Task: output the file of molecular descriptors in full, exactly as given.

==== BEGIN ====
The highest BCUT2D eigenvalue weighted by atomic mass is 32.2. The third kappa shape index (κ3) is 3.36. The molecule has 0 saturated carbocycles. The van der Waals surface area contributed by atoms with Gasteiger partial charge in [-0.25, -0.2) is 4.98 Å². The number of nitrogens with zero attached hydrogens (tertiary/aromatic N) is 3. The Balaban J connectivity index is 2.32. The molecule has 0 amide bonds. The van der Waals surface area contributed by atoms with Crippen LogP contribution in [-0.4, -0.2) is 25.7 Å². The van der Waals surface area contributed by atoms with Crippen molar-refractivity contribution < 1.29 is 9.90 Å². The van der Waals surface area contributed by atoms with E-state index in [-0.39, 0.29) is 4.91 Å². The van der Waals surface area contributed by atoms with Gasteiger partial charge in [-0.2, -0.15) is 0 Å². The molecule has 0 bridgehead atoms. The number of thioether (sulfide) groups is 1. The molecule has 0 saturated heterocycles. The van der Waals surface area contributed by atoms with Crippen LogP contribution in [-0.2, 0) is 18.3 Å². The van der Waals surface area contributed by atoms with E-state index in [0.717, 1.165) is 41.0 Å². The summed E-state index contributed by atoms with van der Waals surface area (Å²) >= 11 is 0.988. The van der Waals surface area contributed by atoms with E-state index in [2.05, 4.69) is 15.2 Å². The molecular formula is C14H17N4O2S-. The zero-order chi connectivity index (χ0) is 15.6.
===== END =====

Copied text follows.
The highest BCUT2D eigenvalue weighted by atomic mass is 32.2. The third kappa shape index (κ3) is 3.36. The molecule has 0 saturated carbocycles. The van der Waals surface area contributed by atoms with Gasteiger partial charge in [-0.25, -0.2) is 4.98 Å². The number of nitrogens with zero attached hydrogens (tertiary/aromatic N) is 3. The Balaban J connectivity index is 2.32. The molecule has 0 amide bonds. The van der Waals surface area contributed by atoms with Crippen LogP contribution in [-0.4, -0.2) is 25.7 Å². The van der Waals surface area contributed by atoms with Crippen molar-refractivity contribution < 1.29 is 9.90 Å². The van der Waals surface area contributed by atoms with E-state index in [-0.39, 0.29) is 4.91 Å². The van der Waals surface area contributed by atoms with Gasteiger partial charge in [-0.2, -0.15) is 0 Å². The molecule has 0 bridgehead atoms. The number of thioether (sulfide) groups is 1. The molecule has 0 saturated heterocycles. The van der Waals surface area contributed by atoms with Crippen LogP contribution in [-0.2, 0) is 18.3 Å². The van der Waals surface area contributed by atoms with E-state index in [0.717, 1.165) is 41.0 Å². The summed E-state index contributed by atoms with van der Waals surface area (Å²) >= 11 is 0.988. The van der Waals surface area contributed by atoms with E-state index in [2.05, 4.69) is 15.2 Å². The molecular formula is C14H17N4O2S-. The zero-order chi connectivity index (χ0) is 15.6.